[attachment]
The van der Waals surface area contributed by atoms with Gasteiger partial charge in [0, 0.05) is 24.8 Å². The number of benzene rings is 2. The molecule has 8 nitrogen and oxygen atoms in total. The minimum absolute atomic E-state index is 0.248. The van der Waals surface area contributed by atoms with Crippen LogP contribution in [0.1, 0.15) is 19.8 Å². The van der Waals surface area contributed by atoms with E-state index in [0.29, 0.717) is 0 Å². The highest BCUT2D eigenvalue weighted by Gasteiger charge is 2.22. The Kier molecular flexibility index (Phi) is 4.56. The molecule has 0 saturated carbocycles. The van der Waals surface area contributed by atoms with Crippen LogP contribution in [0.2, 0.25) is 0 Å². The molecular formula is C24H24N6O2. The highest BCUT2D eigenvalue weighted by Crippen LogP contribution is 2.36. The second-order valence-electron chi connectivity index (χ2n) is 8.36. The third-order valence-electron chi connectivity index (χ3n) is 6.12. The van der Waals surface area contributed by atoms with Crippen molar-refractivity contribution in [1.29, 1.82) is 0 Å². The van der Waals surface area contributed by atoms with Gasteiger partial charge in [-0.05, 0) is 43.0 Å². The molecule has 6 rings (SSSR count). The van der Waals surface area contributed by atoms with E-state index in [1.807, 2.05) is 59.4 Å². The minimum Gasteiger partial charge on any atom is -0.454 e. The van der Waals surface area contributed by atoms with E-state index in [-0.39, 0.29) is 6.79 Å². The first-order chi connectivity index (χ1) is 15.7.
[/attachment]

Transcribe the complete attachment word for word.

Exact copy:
The van der Waals surface area contributed by atoms with Gasteiger partial charge in [0, 0.05) is 24.8 Å². The number of benzene rings is 2. The molecule has 8 nitrogen and oxygen atoms in total. The minimum absolute atomic E-state index is 0.248. The van der Waals surface area contributed by atoms with Crippen LogP contribution in [0.1, 0.15) is 19.8 Å². The van der Waals surface area contributed by atoms with E-state index in [0.29, 0.717) is 0 Å². The highest BCUT2D eigenvalue weighted by Gasteiger charge is 2.22. The Kier molecular flexibility index (Phi) is 4.56. The molecule has 0 saturated carbocycles. The van der Waals surface area contributed by atoms with Crippen LogP contribution in [0.2, 0.25) is 0 Å². The molecular formula is C24H24N6O2. The highest BCUT2D eigenvalue weighted by Crippen LogP contribution is 2.36. The second-order valence-electron chi connectivity index (χ2n) is 8.36. The third-order valence-electron chi connectivity index (χ3n) is 6.12. The van der Waals surface area contributed by atoms with Crippen molar-refractivity contribution in [1.29, 1.82) is 0 Å². The van der Waals surface area contributed by atoms with Gasteiger partial charge in [-0.05, 0) is 43.0 Å². The molecule has 6 rings (SSSR count). The van der Waals surface area contributed by atoms with E-state index in [1.807, 2.05) is 59.4 Å². The minimum Gasteiger partial charge on any atom is -0.454 e. The van der Waals surface area contributed by atoms with E-state index in [-0.39, 0.29) is 6.79 Å². The first-order chi connectivity index (χ1) is 15.7.